It's not about good or bad here for myself. It's more about the somewhat ill perception, let alone acknowledgement of what others are capable of in this particular field. People are deluded by generation labels and conclude automatic superiority on all fronts for the sake of one platform having a 5th gen label attached to it and the other only a 4th gen label. The F-35 is certainly at the forefront of sensor fusion capability, that's nothing I dispute and obviously something that's being overlooked by the black and white thinkers. To use the rather generic "generation" labels to describe the entirety of these aircraft is misleading for the simple reason that aircraft like Rafale, Typhoon or even the Super Bug were developed around the same time as the F-22, the same certainly doesn't apply to the F-35 which is a newer platform. Those 4th gens are still in production and the completely re-designed ones like the Su-35 or F/A-18 SH as well as the newly designed ones like Rafale or Typhoon are fitted with technologies already that are possibly even newer and more advanced than some stuff found on the Raptor whose production ceased some years ago. That's a reality, albeit one that's to often overlooked.


Could you tell what more advanced technologies any 4th gen fighter has that F-22 lacks besides IRST?

Scorpion82 wrote:As far as the stated "correlation of tracks" vs "internal fusion" statement is concerned you have to keep in mind that every fusion engine needs to correlate its feeds from various sources to determine whether individual sensor detections or tracks correspond to each other. Otherwise you can't de-conflict the various feeds. Tracking is the correlation of successive detections and I doubt that single detections are output as tracks to the F-22 or F-35 displays either. At best an internal track is formed pending for confirmation of at least a second detection otherwise there is a very real risk of false alarms and display clutter.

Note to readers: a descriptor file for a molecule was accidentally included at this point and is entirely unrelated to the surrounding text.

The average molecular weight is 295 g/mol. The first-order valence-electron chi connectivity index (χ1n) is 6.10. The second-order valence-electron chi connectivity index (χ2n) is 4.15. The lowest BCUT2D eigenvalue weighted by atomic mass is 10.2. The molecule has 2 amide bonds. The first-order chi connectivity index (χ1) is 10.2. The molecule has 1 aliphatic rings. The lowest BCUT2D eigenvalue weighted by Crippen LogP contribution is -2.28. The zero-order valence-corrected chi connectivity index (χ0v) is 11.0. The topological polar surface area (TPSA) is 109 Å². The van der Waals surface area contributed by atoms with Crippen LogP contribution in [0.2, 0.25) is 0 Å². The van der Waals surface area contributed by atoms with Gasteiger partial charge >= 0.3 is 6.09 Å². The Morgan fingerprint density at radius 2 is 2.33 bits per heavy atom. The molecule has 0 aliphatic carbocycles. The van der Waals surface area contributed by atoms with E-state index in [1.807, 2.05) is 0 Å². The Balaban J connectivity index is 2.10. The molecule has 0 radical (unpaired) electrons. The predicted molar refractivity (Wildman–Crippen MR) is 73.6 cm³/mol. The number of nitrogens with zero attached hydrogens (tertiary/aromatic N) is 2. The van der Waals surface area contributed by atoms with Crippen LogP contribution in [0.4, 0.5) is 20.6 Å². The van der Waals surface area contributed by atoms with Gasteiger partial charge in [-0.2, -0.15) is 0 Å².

All sensor fusion engines give tracks as outputs but the methods to get there are different.

What 4++ gen (Rafale, EF Typhoon for example) sensor fusion does is:
1. Pilot operates and tasks the sensors how he sees fit.
2. Datalink shared tracks between fighters within seconds from commencing tracking and update interval is usually several seconds so accuracy is pretty poor for sensor fusion
3. Each sensor generate detections and correlates them to tracks inside the sensor. ID is done by individual sensors if possible.
4. Tracks from each sensor is sent to sensor fusion engine
5. Sensor fusion engine correlates tracks to single displayed track file.
6. Single track is displayed to pilot



5th gen sensor fusion works differently:
1. Sensor fusion engine tasks the sensors automatically
2. High-speed intra-flight datalinks (IFDL and MADL) share sensor data between aircraft very quickly and target data accuracy is very high and up-to-date.
2. Each sensor sends all the information they generate to sensor fusion engine after some preprocessing. Each sensor can still generate detections and tracks by themselves also if tasked by sensor fusion engine
3. Threat libraries and other such data are used by sensor fusion for example to ID targets from all the sensor data available
4. Sensor fusion engine generates detections from all the sensor data and correlates them to tracks
5. Single track is displayed to pilot

http://www.defensetech.org/2014/06/18/air-force-develops-threat-data-base-for-f-35/

“A sensor receives input. Then, the aircraft’s fusion engine takes that input and fuses it with other input from other sensors. It then takes that information and balances it against the mission data. Based on that match it can tell you what the threat is,” he explained.